Monday, January 12, 2009

Saturday 14th August 1943

This afternoon we were told we were off to join the Red Cross train en-route to a port. We were to join the train not here, but at the ominous NO. 41 (N) General Hospital, which adjoins No. 92. This 41(N) is the oldest and largest N-P hospital in the MEF. Whe we were told the news I was, for once, foolishly optimistic, and thought our journey to a port really was about to begin...

We got our kit and were escorted from our snug, secluded billet into the huge, sprawling, dust and windswept 41. I'd expected (stupid! when shall I understand the Army?) that we had come to join the 41 convoy, by arrangement between the two hospitals. But of course, nothing was known about us. We waited in the office. Presently an orderly came in and said to the sergeant i/c reception, “Those two cases from No. 92 – Wardmaster says to admit them” “They're not going on tonight's convoy, then?” “No” (Our feelings!)

Now we are in a very windy, agoraphobic-inducing ward. There is much dust, and rows of huts. The majority of wards are enclosed with barbed wire like prison camps; not this one however. There are parades, and pickings-up of paper and stones. Everything seems arranged to make people of my type as ill as possible, all over again. There's a horrible atmosphere about this place. The garden is dusty and meagre and flat, not terraced. Even the annexe is dingy and depressing; it contains no room where I can go to be alone and get out of the wind.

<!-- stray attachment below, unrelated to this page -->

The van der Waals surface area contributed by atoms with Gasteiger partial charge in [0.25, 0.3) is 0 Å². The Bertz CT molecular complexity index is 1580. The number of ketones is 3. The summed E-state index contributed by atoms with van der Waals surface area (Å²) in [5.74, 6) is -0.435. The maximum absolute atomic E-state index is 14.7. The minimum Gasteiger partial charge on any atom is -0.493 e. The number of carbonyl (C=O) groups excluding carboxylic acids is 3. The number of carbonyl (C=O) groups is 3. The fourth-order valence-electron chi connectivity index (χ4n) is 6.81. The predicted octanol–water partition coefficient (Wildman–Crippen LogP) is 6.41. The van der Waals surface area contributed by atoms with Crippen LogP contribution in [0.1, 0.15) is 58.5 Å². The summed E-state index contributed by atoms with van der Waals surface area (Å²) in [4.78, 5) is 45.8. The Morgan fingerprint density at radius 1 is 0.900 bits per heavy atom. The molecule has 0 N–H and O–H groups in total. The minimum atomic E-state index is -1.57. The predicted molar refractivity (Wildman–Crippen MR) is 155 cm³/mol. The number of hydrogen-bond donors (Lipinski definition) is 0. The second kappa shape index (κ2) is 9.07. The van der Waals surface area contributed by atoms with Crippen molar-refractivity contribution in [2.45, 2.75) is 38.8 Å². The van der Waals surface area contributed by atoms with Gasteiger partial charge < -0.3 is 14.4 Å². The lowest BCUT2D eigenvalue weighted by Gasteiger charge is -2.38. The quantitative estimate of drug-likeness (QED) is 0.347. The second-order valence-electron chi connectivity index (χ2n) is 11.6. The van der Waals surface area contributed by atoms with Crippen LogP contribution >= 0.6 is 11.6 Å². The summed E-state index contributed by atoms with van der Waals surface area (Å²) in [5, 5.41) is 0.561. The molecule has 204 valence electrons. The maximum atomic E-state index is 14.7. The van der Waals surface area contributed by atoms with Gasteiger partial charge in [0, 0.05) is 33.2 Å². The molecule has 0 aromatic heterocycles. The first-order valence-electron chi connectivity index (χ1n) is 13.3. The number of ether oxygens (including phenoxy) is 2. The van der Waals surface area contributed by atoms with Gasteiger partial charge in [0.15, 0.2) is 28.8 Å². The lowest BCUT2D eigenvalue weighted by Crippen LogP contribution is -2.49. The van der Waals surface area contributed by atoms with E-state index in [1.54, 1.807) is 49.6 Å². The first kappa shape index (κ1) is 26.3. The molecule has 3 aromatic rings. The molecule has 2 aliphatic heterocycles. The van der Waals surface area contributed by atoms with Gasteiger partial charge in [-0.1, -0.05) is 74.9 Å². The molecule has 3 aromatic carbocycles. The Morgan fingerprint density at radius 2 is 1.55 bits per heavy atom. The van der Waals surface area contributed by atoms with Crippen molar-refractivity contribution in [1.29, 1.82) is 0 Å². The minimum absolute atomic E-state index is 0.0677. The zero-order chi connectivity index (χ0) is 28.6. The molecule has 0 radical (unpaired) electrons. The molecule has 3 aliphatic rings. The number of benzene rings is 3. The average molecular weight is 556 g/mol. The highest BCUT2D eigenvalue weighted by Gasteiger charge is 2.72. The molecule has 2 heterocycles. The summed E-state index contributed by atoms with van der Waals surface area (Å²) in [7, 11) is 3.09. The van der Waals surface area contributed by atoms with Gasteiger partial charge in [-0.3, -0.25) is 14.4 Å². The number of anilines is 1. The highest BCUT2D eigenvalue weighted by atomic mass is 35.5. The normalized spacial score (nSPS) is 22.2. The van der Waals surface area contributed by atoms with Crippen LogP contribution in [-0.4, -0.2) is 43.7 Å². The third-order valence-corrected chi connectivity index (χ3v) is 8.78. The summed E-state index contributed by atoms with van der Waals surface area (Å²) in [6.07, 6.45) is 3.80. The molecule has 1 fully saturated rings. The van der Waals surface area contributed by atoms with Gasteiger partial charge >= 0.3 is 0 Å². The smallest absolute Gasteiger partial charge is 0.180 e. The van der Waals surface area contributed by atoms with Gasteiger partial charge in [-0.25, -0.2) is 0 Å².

There are rules and restrictions and humiliations. We had to empty out our kit bags etc.(which had been carefully packed for the journey) for the contents to be examined in the pack store. A sense of freedom is totally absent here. HIS BRITTANIC MAJESTY'S ARMY is stamped all over it. Just as the 92nd General was delightful after Sarafend, this is infinitely, a thousand times, less preferable than flower-filled Sarafend.

We both – William and I – feel acutely depressed, he because we have missed yet another convoy, I because we have come to this horrid place. I wouldn't mind missing a dozen convoys if we could have remained at the utterly quiet No. 92 or the strangely homely 23rd Scottish. Even men going to the pictures have to parade and march there, here. Not that I'm affected; I don't go to the cinema. But it hurts me to see others having to do that sort of thing.

William and I agree, that for our various reasons, this is the nadir of our odyssey.

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